RALEIGH, N.C. (The News & Observer) — She boasts a closetful of Emmy, Grammy and MTV music awards, but outlandish pop diva Lady Gaga just collected a more coveted compliment from Duke University: 19 species of ferns named in her honor.
To a team of Duke scientists, a new genus of the plants growing between South America and Texas bears an uncanny likeness to the green, glittery, heart-shaped costume the New York-born songstress wore to the Grammy awards in 2010.
“It just spoke to me,” said Kathleen Pryer, the Duke biology professor who led the fern study. “We tend to be seen as nerdy, lab-coated people, but we see so many beautiful things, and she’s very inspiring in her fashion. If she saw half of what we saw under a microscope.“
Two of the Gaga fern species are new to science, classified for the first time. And sticking with the theme, the Duke team gave them glam-inspired titles: Gaga germanotta, for the singer’s last name, and Gaga monstraparva, which translates roughly to “little monsters,” a nickname for her fans.
“In my field, it’s all about diversity, and she’s all about diversity in our species,” Pryer said. “We’re all in this together.”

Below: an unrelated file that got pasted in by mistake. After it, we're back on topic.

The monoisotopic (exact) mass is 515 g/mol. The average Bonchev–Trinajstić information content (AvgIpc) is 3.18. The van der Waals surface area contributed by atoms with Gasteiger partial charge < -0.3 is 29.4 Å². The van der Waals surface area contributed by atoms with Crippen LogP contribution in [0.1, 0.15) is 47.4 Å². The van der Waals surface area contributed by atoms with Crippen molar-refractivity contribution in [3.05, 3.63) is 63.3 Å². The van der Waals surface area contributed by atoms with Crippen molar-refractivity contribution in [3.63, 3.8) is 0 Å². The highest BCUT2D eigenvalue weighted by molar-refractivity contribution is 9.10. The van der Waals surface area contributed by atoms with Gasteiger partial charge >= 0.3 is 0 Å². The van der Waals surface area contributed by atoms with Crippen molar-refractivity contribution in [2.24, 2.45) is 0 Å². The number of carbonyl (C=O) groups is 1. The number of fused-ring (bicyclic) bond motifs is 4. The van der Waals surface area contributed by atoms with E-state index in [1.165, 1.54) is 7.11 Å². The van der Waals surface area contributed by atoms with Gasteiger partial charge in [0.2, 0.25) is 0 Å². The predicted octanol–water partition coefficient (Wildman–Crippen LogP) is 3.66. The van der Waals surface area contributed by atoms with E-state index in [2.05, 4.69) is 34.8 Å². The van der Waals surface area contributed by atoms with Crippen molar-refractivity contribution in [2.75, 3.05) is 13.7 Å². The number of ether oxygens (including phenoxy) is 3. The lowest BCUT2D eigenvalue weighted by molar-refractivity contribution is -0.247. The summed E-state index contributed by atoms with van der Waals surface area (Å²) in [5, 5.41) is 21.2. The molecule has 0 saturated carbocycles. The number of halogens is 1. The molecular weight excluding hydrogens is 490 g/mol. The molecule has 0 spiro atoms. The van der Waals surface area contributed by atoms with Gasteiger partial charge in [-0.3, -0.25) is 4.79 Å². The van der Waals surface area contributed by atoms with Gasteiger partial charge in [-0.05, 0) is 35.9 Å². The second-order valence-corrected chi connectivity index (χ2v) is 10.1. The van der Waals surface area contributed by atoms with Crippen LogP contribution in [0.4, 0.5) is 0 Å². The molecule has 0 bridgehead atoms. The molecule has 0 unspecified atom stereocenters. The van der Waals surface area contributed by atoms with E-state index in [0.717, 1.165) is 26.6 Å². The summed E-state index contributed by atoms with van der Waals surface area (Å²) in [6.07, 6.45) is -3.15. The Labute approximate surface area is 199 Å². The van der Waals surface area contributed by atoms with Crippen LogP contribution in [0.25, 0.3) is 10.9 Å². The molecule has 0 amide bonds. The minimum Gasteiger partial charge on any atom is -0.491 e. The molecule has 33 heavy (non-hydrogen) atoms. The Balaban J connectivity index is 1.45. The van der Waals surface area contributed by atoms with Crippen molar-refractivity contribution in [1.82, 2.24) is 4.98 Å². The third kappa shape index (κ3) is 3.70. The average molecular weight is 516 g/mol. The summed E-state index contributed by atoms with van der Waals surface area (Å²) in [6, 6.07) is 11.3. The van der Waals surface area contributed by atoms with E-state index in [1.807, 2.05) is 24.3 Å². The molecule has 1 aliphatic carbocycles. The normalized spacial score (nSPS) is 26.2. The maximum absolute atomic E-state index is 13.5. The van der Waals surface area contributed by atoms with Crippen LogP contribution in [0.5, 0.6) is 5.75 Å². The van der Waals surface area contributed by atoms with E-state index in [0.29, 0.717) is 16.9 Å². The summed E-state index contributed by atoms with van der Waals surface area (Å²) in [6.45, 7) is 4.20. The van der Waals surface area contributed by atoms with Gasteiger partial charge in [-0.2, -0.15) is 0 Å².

The Duke study appears in the current issue of Systematic Botany, aimed at grouping ferns in their proper categories thanks to advances in genetic analysis. Other than the two new species, the other 17 in the new Gaga genus are reclassified from another group.
In an infant stage of their growth, called the gametophyte stage, the Gaga ferns have a bisexual gender. This seemed an appropriate tie to the singer because of the swarm of media interest in her sexuality and her outspoken campaign for gay rights.
Born Stefani Germanotta, Lady Gaga’s sales top 20 million worldwide, influencing fashion and music with her dance hits.
In her Grammy outfit, Gaga’s elaborate raised shoulders and green hue appeared to Pryer as a dead ringer for a gametophyte. Watching from home, she couldn’t help but recognize her fern.
One other element of their research cinched the name. Graduate student Fay-Wei Li scanned the ferns’ DNA — and found the base pairs spelled out G-A-G-A in genetic lingo.
But mostly, said Pryer, ferns are enigmatic plants, cryptic and difficult to study because they don’t flower-as multifaceted as a
5-foot-1 Italian girl who once dressed as a giant egg.